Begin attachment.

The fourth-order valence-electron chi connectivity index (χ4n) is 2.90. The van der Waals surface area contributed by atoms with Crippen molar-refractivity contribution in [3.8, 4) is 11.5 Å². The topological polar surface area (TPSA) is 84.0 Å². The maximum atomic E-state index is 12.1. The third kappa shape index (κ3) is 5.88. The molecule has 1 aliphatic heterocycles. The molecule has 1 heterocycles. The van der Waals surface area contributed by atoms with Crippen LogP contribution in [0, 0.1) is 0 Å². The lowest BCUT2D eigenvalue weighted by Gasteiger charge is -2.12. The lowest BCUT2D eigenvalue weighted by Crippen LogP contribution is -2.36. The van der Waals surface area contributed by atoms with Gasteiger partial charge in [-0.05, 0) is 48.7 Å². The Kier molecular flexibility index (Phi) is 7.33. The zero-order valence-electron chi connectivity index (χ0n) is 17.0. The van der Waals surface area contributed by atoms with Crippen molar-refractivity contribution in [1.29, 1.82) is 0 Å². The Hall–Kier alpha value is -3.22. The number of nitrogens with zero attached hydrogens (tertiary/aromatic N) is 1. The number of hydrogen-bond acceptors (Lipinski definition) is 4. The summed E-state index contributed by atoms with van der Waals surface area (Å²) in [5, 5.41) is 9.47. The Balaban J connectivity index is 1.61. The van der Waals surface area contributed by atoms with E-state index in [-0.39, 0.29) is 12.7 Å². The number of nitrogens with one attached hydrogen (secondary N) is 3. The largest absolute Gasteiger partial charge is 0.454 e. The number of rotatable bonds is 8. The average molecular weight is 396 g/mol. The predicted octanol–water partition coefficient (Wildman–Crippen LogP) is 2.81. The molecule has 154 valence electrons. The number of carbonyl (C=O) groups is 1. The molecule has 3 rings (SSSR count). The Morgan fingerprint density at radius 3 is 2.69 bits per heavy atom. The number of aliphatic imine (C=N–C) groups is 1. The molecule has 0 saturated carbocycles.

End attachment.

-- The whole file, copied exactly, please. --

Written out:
The fourth-order valence-electron chi connectivity index (χ4n) is 2.90. The van der Waals surface area contributed by atoms with Crippen molar-refractivity contribution in [3.8, 4) is 11.5 Å². The topological polar surface area (TPSA) is 84.0 Å². The maximum atomic E-state index is 12.1. The third kappa shape index (κ3) is 5.88. The molecule has 1 aliphatic heterocycles. The molecule has 1 heterocycles. The van der Waals surface area contributed by atoms with Crippen LogP contribution in [0, 0.1) is 0 Å². The lowest BCUT2D eigenvalue weighted by Gasteiger charge is -2.12. The lowest BCUT2D eigenvalue weighted by Crippen LogP contribution is -2.36. The van der Waals surface area contributed by atoms with Gasteiger partial charge in [-0.05, 0) is 48.7 Å². The Kier molecular flexibility index (Phi) is 7.33. The zero-order valence-electron chi connectivity index (χ0n) is 17.0. The van der Waals surface area contributed by atoms with Crippen molar-refractivity contribution in [1.29, 1.82) is 0 Å². The Hall–Kier alpha value is -3.22. The number of nitrogens with zero attached hydrogens (tertiary/aromatic N) is 1. The number of hydrogen-bond acceptors (Lipinski definition) is 4. The summed E-state index contributed by atoms with van der Waals surface area (Å²) in [5, 5.41) is 9.47. The Balaban J connectivity index is 1.61. The van der Waals surface area contributed by atoms with E-state index in [-0.39, 0.29) is 12.7 Å². The number of nitrogens with one attached hydrogen (secondary N) is 3. The largest absolute Gasteiger partial charge is 0.454 e. The number of rotatable bonds is 8. The average molecular weight is 396 g/mol. The predicted octanol–water partition coefficient (Wildman–Crippen LogP) is 2.81. The molecule has 154 valence electrons. The number of carbonyl (C=O) groups is 1. The molecule has 3 rings (SSSR count). The Morgan fingerprint density at radius 3 is 2.69 bits per heavy atom. The number of aliphatic imine (C=N–C) groups is 1. The molecule has 0 saturated carbocycles.